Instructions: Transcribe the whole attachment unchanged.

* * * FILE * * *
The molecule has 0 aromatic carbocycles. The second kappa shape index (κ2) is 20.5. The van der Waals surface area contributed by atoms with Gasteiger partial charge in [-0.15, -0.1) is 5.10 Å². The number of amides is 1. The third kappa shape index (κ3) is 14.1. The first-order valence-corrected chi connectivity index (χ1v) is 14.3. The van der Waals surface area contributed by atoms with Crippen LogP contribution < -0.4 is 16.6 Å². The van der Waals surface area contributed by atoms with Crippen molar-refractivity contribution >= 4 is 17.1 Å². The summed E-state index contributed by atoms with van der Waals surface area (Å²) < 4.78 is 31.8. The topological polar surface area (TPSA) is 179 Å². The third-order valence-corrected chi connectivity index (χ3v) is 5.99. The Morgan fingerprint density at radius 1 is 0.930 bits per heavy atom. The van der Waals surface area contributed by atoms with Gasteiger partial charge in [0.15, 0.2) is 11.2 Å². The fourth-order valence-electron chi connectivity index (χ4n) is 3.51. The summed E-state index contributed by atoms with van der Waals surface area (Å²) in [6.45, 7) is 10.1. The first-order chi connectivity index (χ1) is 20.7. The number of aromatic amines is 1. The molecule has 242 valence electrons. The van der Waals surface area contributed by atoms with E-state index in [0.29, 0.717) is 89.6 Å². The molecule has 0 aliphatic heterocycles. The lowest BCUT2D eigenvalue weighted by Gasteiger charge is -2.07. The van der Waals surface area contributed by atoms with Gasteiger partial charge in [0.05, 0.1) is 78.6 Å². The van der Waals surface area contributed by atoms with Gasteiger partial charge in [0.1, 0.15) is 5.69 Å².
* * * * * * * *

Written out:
The molecule has 0 aromatic carbocycles. The second kappa shape index (κ2) is 20.5. The van der Waals surface area contributed by atoms with Gasteiger partial charge in [-0.15, -0.1) is 5.10 Å². The number of amides is 1. The third kappa shape index (κ3) is 14.1. The first-order valence-corrected chi connectivity index (χ1v) is 14.3. The van der Waals surface area contributed by atoms with Crippen LogP contribution < -0.4 is 16.6 Å². The van der Waals surface area contributed by atoms with Crippen molar-refractivity contribution >= 4 is 17.1 Å². The summed E-state index contributed by atoms with van der Waals surface area (Å²) < 4.78 is 31.8. The topological polar surface area (TPSA) is 179 Å². The third-order valence-corrected chi connectivity index (χ3v) is 5.99. The Morgan fingerprint density at radius 1 is 0.930 bits per heavy atom. The van der Waals surface area contributed by atoms with Gasteiger partial charge in [0.15, 0.2) is 11.2 Å². The fourth-order valence-electron chi connectivity index (χ4n) is 3.51. The summed E-state index contributed by atoms with van der Waals surface area (Å²) in [6.45, 7) is 10.1. The first-order chi connectivity index (χ1) is 20.7. The number of aromatic amines is 1. The molecule has 242 valence electrons. The van der Waals surface area contributed by atoms with E-state index in [0.29, 0.717) is 89.6 Å². The molecule has 0 aliphatic heterocycles. The lowest BCUT2D eigenvalue weighted by Gasteiger charge is -2.07. The van der Waals surface area contributed by atoms with Gasteiger partial charge in [0.05, 0.1) is 78.6 Å². The van der Waals surface area contributed by atoms with Gasteiger partial charge in [0.1, 0.15) is 5.69 Å².